often adversaries in the past
A sunrise seen from a boat on Lake Kivu
T. J. Kirkpatrick/Associated Press
The New York Times
By JOSH KRON
GOMA, Congo — It was 10 p.m. in early April when
Dieudonne Masha and a neighbor were walking home
along the shores of Lake Kivu after a round of drinking.
As the neighbor tells it, the two were confronted
by a pair of soldiers patrolling the area, who asked
to see their identity cards. Mr. Masha did not have his.
"He decided to make a run for it," said
the neighbor, Innocent Rwagatore.
Mr. Masha fled to a nearby rocky ditch.
When his body was found the next morning,
in the place where he had apparently
been crouching for hours, there were no signs of violence.
The city of Goma and the surrounding area
of eastern Congo hold many dangers,
including armed rebellions, famine and volcanic explosions.
But there is another, more mysterious threat
as well: large reservoirs of methane and
carbon dioxide lying deep beneath
Lake Kivu's surface and along its shores.
While the gases can be tapped for energy,
they can also kill. Mr. Masha is believed
to have died instantly when he hid in
an invisible bubble of carbon dioxide,
known as a mazuku, or "evil wind" in Swahili.
When Flavius Josephus, a first-century historian,
referred to the Sea of Galilee in ancient Judea
as an "ambition of nature," he could also
have been speaking of Lake Kivu.
A freshwater lake split between longstanding
adversaries, Congo and Rwanda, Lake Kivu is
a hub of commerce that sits in a seismically
active region, with lava occasionally
flowing into it from nearby volcanoes.
The eruption of Mount Nyiragongo near
the lake's northern shore in 2002 stimulated
new interest in the gas fields beneath
Lake Kivu's surface: 392 billion cubic yards
of carbon dioxide and 78 billion cubic yards
of methane slowly building toward a saturation point,
or potential release.
It could take centuries, scientists say, but some experts
argue that another eruption of Mount Nyiragongo
or nearby Mount Nyamulagira — Africa's most
active volcano — could set off a devastating gas release.
Similar events have been recorded at least
twice before, both times on lakes in Cameroon
during the mid-1980s. In one case,
over 1,700 people were killed.
But Lake Kivu is many hundreds
of times bigger, and scientists say
the amount of gases trapped underwater is larger.
The lake's rare chemistry has also presented
a financial opportunity. The World Bank has
earmarked over $3 million for delicate
gas extraction that could harvest
years of energy for the countries of
the African Great Lakes region, and it has been
promoted by Rwanda and Congo as
a centerpiece of the new and shaky peace
between the former enemies.
According to Rwanda's minister of energy,
nearly 60 companies have come forward
expressing interest in extracting gases,
particularly methane, from the lake.
The likelihood of a major gas release
remains unknown. Some of the scientists studying
the lake have been hired as consultants
for the big-money deals. But war and
a lack of resources — this stunningly
beautiful region remains one of
in the world — also make the lake and volcanoes
"The problems of the lake are not just
chemical, they are political," said Dr. Dario Tedesco,
a volcano expert who is writing
the United Nations' contingency plans
for Mount Nyiragongo's next eruption.
Still, the mazukus are a chilling and
constant reminder of the power
within the earth. According to Dr. Tedesco,
nearly 100 people like Mr. Masha die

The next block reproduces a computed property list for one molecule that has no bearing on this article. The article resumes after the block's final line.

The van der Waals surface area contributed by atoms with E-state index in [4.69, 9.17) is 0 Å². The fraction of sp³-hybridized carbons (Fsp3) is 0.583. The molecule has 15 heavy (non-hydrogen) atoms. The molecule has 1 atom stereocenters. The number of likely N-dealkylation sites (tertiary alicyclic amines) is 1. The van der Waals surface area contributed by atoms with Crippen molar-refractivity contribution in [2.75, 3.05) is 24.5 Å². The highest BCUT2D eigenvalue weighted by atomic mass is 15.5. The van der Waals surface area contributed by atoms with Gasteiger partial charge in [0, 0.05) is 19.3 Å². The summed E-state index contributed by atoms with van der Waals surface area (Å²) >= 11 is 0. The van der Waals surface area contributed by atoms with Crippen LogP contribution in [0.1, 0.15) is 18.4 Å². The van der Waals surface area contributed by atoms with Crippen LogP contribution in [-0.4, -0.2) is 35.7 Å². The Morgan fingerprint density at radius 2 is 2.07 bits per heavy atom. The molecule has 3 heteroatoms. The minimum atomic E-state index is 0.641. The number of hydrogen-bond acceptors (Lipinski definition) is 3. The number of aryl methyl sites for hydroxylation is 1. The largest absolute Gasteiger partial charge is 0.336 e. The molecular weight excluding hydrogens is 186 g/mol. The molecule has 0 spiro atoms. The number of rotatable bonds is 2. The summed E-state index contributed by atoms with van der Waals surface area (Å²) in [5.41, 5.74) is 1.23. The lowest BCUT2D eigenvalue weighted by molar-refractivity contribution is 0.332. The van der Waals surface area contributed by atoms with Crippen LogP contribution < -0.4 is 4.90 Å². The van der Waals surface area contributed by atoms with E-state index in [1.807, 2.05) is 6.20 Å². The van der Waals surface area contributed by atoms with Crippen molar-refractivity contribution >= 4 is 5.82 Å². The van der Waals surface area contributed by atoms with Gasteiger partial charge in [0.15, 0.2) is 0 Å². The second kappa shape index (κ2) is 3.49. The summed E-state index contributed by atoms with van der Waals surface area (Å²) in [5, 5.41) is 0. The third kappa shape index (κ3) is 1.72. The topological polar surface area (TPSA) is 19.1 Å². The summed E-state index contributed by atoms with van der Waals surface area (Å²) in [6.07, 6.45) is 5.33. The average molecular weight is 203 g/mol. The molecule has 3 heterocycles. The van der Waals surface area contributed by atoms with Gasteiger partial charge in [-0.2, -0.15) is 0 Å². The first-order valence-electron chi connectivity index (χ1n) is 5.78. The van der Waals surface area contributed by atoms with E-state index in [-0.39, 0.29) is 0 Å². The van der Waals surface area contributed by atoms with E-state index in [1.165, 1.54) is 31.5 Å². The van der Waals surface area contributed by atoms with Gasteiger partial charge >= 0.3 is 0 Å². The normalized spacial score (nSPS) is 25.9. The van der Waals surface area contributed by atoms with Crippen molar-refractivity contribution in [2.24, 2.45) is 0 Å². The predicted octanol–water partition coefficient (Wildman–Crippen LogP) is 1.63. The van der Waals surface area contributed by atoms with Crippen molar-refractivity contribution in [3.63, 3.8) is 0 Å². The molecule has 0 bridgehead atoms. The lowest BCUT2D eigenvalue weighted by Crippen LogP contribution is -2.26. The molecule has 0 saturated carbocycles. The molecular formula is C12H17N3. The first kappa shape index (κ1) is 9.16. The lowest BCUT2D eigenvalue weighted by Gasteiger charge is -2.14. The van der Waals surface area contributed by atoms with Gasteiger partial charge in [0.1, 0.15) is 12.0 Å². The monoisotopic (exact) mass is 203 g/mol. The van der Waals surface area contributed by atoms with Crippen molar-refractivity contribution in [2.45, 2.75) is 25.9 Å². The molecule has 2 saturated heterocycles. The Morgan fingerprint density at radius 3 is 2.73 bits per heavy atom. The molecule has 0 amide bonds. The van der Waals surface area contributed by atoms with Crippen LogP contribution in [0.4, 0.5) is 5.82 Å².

each year from the carbon dioxide vents
along Lake Kivu's northern shore.
Stories of people feeling breathless
and lightheaded when swimming
in the lake are common, which could
contribute to the many drownings there.
In the aftermath of the Rwandan genocide
in 1994, many died from mazukus that
sent clouds of gas into jam-packed
refugee camps along the lake.
"We've known for a long time," said
James Nzumuka, Goma's district mayor.
Signs displaying skulls and warning
of the mazuku danger are spread
around the area, and children have
been told to stay away from the lake.
At Goma's public beach, a rocky stretch
where motorcycles are washed and
baptisms performed, fishermen speak
of the many other perils of life by the lake,
telling stories of deadly piracy over
expensive nets used to catch sambaza,
a local sardine-size fish. Other boats,
overloaded, tip and sink. Swelling storms
have thrown others into the lake,
where, according to the National Geographic Society,
lightning strikes more frequently
than anywhere else in the world.
Many of the deaths seem preventable.
Every dry season Goma's children die,
not from thirst, but from drowning.
From June to August, when the rains stop,
so does the regular water supply to many
of the city's residents. In a summertime ritual,
children go to the lake to fetch
buckets of water. Many do not
know how to swim.
Such was the case for Marie Bazimuka's son
Abu Bakar, 11, who disappeared in July
while fetching water from the lake with a friend.
His body was found two days later,
near the spot where he had gone missing.
"During the dry season, the lake likes
to kill people," said Mrs. Bazimuka, who considers
herself deeply religious. "It's a kind of demon, a devil."
For Goma, which has struggled mightily
to form a semblance of a functioning government,
keeping track of the deaths is difficult.
A calamity division of Goma's police force,
which was established last year,
reported that nine bodies were found
in the lake last August; the mayor's office
recorded 14. Neither has a record of
Abu Bakar's death in July. According to Mrs. Bazimuka,
who said three other children died
the same day, most deaths are not reported."The best protection the government could give us
is to provide water," said Edward Wilondje,
whose son Fisto, 17, drowned after going
to fetch water in August 2006.
"It's always the same issue."
Sent from Kigali, Rwanda